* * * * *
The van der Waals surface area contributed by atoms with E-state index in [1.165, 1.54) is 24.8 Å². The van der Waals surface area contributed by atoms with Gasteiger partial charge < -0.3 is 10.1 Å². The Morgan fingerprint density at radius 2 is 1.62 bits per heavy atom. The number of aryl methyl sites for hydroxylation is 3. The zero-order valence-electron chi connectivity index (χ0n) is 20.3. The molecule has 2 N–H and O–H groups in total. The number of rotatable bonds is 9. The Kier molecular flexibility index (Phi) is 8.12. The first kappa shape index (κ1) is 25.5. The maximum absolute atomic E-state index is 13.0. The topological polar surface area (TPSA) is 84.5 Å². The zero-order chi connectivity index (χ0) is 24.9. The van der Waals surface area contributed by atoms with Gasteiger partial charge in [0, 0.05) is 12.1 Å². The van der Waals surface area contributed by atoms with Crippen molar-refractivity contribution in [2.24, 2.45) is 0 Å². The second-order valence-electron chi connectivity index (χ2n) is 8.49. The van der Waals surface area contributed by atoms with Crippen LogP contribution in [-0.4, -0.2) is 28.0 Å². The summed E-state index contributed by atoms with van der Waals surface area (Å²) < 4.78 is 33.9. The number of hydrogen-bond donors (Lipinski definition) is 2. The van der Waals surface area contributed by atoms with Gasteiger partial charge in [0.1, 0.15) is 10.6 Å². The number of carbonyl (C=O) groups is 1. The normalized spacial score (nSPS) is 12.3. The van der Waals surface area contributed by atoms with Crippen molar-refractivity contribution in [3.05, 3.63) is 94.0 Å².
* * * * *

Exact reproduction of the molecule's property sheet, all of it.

The van der Waals surface area contributed by atoms with E-state index in [1.165, 1.54) is 24.8 Å². The van der Waals surface area contributed by atoms with Gasteiger partial charge < -0.3 is 10.1 Å². The Morgan fingerprint density at radius 2 is 1.62 bits per heavy atom. The number of aryl methyl sites for hydroxylation is 3. The zero-order valence-electron chi connectivity index (χ0n) is 20.3. The molecule has 2 N–H and O–H groups in total. The number of rotatable bonds is 9. The Kier molecular flexibility index (Phi) is 8.12. The first kappa shape index (κ1) is 25.5. The maximum absolute atomic E-state index is 13.0. The topological polar surface area (TPSA) is 84.5 Å². The zero-order chi connectivity index (χ0) is 24.9. The van der Waals surface area contributed by atoms with Gasteiger partial charge in [0, 0.05) is 12.1 Å². The van der Waals surface area contributed by atoms with Crippen molar-refractivity contribution in [2.24, 2.45) is 0 Å². The second-order valence-electron chi connectivity index (χ2n) is 8.49. The van der Waals surface area contributed by atoms with Crippen LogP contribution in [-0.4, -0.2) is 28.0 Å². The summed E-state index contributed by atoms with van der Waals surface area (Å²) < 4.78 is 33.9. The number of hydrogen-bond donors (Lipinski definition) is 2. The van der Waals surface area contributed by atoms with Gasteiger partial charge in [0.1, 0.15) is 10.6 Å². The number of carbonyl (C=O) groups is 1. The normalized spacial score (nSPS) is 12.3. The van der Waals surface area contributed by atoms with Crippen molar-refractivity contribution in [3.05, 3.63) is 94.0 Å².